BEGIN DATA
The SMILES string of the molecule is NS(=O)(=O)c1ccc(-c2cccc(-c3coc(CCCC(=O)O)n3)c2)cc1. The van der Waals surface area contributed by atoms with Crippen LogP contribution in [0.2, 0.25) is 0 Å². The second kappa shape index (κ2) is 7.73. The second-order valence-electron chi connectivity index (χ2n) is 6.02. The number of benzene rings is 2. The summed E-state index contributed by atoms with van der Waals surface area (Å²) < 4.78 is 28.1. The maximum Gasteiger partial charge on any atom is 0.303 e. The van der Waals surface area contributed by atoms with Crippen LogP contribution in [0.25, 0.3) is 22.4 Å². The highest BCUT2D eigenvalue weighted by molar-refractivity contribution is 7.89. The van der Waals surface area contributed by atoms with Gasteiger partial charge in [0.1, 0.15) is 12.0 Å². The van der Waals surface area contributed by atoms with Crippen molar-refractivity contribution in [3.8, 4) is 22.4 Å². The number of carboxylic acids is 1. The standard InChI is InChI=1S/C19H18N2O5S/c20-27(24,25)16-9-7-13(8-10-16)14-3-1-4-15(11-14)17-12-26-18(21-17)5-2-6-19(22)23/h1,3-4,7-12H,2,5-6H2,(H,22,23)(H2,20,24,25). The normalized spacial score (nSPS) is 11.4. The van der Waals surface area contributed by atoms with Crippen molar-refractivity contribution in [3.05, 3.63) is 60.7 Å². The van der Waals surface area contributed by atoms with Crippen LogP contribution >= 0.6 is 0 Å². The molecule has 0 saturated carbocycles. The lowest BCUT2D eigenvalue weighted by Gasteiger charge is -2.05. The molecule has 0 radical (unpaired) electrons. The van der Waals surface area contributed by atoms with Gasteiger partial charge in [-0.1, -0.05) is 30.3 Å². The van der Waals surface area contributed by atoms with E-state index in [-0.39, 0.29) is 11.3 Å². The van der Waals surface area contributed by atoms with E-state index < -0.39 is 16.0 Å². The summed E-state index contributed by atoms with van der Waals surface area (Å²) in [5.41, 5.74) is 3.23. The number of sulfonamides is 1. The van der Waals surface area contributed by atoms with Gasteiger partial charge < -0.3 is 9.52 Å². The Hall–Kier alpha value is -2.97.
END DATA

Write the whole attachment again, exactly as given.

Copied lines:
The SMILES string of the molecule is NS(=O)(=O)c1ccc(-c2cccc(-c3coc(CCCC(=O)O)n3)c2)cc1. The van der Waals surface area contributed by atoms with Crippen LogP contribution in [0.2, 0.25) is 0 Å². The second kappa shape index (κ2) is 7.73. The second-order valence-electron chi connectivity index (χ2n) is 6.02. The number of benzene rings is 2. The summed E-state index contributed by atoms with van der Waals surface area (Å²) < 4.78 is 28.1. The maximum Gasteiger partial charge on any atom is 0.303 e. The van der Waals surface area contributed by atoms with Crippen LogP contribution in [0.25, 0.3) is 22.4 Å². The highest BCUT2D eigenvalue weighted by molar-refractivity contribution is 7.89. The van der Waals surface area contributed by atoms with Gasteiger partial charge in [0.1, 0.15) is 12.0 Å². The van der Waals surface area contributed by atoms with Crippen molar-refractivity contribution in [3.8, 4) is 22.4 Å². The number of carboxylic acids is 1. The standard InChI is InChI=1S/C19H18N2O5S/c20-27(24,25)16-9-7-13(8-10-16)14-3-1-4-15(11-14)17-12-26-18(21-17)5-2-6-19(22)23/h1,3-4,7-12H,2,5-6H2,(H,22,23)(H2,20,24,25). The normalized spacial score (nSPS) is 11.4. The van der Waals surface area contributed by atoms with Crippen molar-refractivity contribution in [3.05, 3.63) is 60.7 Å². The van der Waals surface area contributed by atoms with Crippen LogP contribution >= 0.6 is 0 Å². The molecule has 0 saturated carbocycles. The lowest BCUT2D eigenvalue weighted by Gasteiger charge is -2.05. The molecule has 0 radical (unpaired) electrons. The van der Waals surface area contributed by atoms with Gasteiger partial charge in [-0.1, -0.05) is 30.3 Å². The van der Waals surface area contributed by atoms with E-state index in [-0.39, 0.29) is 11.3 Å². The van der Waals surface area contributed by atoms with E-state index < -0.39 is 16.0 Å². The summed E-state index contributed by atoms with van der Waals surface area (Å²) in [5.41, 5.74) is 3.23. The number of sulfonamides is 1. The van der Waals surface area contributed by atoms with Gasteiger partial charge < -0.3 is 9.52 Å². The Hall–Kier alpha value is -2.97.